Whether you like to keep things traditionally styled or want to stun your guests with a modern dessert? I couldn’t choose myself so I just made both styles for you. My first one up is the more classical approach, served in a big casserole where you just scoop out your portion. Easy, traditional and always a great success!
The few times that I’ve eaten tiramisu it was always a hit or miss: it either tasted too much like coffee or it was spot on. For my own tiramisu I decided to mix in some Baileys, as I’m not a big fan of having an overpowering coffee flavour in my tiramisu, and I think the flavour of Baileys is such a great addition in a lot of dairy based desserts. But if you’d prefer to keep it alcohol-free you leave the Baileys out as it won’t change the quantities of the other ingredients.
Baileys is of course not the traditional ingredient you’ll find in tiramisu, as in the real traditional recipe you won’t find any alcohol or egg whites at all. The origin of Tiramisu as we know it now is very debatable, with both Roberto Linguanotto (Italy) and Carminantonio (Baltimore) claiming they were the ones to create it. A third possible origin may be found much earlier though, at the end of the 17th century in Siena. That being said, it first showed up in cookbooks in the 1960s. Traditional tiramisu in those early cookbooks contained: finger biscuits, egg yolks, sugar, coffee, mascarpone cheese and cocoa powder. Adding egg whites makes it lighter and foamy though, which is why I prefer adding it. Tiramisu would have also been served in a round shape originally, but due to the shape of the biscuits people moved on to rectangular/square pans instead. Enough with the history now, let’s get cooking!
- 400g sponge/ladyfinger biscuits (Italian ones will be called savoiardi biscuits, French ones boudoir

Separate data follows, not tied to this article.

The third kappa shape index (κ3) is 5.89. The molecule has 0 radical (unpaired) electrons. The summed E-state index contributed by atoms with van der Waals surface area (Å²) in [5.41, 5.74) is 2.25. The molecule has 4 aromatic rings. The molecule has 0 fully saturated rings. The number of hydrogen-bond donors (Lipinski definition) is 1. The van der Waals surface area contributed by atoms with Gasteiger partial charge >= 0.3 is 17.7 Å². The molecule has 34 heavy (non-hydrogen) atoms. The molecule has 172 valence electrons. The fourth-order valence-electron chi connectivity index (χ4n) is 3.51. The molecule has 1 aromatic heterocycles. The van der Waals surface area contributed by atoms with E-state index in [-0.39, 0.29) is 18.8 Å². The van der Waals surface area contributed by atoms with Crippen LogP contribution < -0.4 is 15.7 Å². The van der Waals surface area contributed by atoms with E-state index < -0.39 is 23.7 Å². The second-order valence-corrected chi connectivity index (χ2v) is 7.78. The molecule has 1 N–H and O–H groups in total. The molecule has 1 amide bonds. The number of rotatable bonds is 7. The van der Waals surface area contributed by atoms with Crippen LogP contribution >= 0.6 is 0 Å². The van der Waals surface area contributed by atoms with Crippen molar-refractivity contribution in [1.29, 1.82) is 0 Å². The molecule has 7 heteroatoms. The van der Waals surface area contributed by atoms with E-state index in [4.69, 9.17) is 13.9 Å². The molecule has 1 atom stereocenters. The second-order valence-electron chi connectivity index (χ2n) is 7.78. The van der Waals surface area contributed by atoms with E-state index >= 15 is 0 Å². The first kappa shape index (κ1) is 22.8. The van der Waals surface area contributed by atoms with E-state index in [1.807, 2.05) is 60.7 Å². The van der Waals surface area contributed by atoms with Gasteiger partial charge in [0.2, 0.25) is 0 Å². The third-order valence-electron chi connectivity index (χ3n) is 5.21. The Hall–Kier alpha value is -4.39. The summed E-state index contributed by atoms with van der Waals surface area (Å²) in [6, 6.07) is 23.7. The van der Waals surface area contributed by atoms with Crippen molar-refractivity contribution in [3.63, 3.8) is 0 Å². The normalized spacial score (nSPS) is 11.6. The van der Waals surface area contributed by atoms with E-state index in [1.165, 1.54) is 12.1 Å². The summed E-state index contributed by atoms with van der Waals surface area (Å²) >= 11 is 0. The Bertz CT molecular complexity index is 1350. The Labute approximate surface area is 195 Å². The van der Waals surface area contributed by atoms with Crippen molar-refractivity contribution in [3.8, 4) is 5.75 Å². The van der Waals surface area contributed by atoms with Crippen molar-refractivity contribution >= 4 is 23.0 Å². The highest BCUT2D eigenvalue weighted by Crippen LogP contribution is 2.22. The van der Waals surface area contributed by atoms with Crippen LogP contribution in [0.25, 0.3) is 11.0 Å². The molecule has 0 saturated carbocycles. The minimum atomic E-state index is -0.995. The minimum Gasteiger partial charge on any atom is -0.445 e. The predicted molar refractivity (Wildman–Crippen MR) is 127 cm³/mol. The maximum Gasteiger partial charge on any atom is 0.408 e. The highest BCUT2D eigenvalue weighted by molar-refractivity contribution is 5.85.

- 500g mascarpone
- 5 eggs
- 10 tablespoons of caster sugar
- 250ml Baileys cream liqueur
- 300ml boiling water.
- 3 tablespoons of coffee granules that dissolve perfectly
- few tablespoons of cocoa powder
Start by making the coffee, let it cool down and add in 175ml Baileys - if you add it when it's still hot the alcohol will dissolve.
Separate the eggs into 4 egg whites and 5 egg yolks (throw away one egg white). Mix egg yolk with 5 tablespoons of sugar, then stir in mascarpone and 75ml Baileys. Stir well, but don't beat the mascarpone too much as it might make the result too runny.
In a grease-free clean bowl, mix egg whites with 5 tablespoons of sugar until you get stiff peaks. Gently fold into the egg yolk - mascarpone mixture and set aside.
Now dip the biscuits shortly in the coffee - if you hold it too long it'll start to dissolve, so just a quick dip will do. Layer on the bottom of a rectangular or square casserole, leaving just a few millimeters in between then spread half the mascarpone mixture on top.
For the size of your casserole, use one where you can make rows of biscuits without having a big gap in between (so try to get two side by side, you can leave a 2 cm gap in between the two rows at the most, but if you end up with a bigger gap than that, try to find a smaller casserole, as people might end up having a piece without biscuits). For the height, if it's at least 10cm you'll be good to go as your layers won't be higher than that.
Repeat now with a second layer of biscuits dipped in coffee and then the second layer of mascarpone.
Finish off with a layer of cocoa powder and place in the fridge for at least a few hours, for the best result keep it overnight. You can keep it in the fridge for +-3 days, but you can also freeze your tiramisu if you have too many leftovers.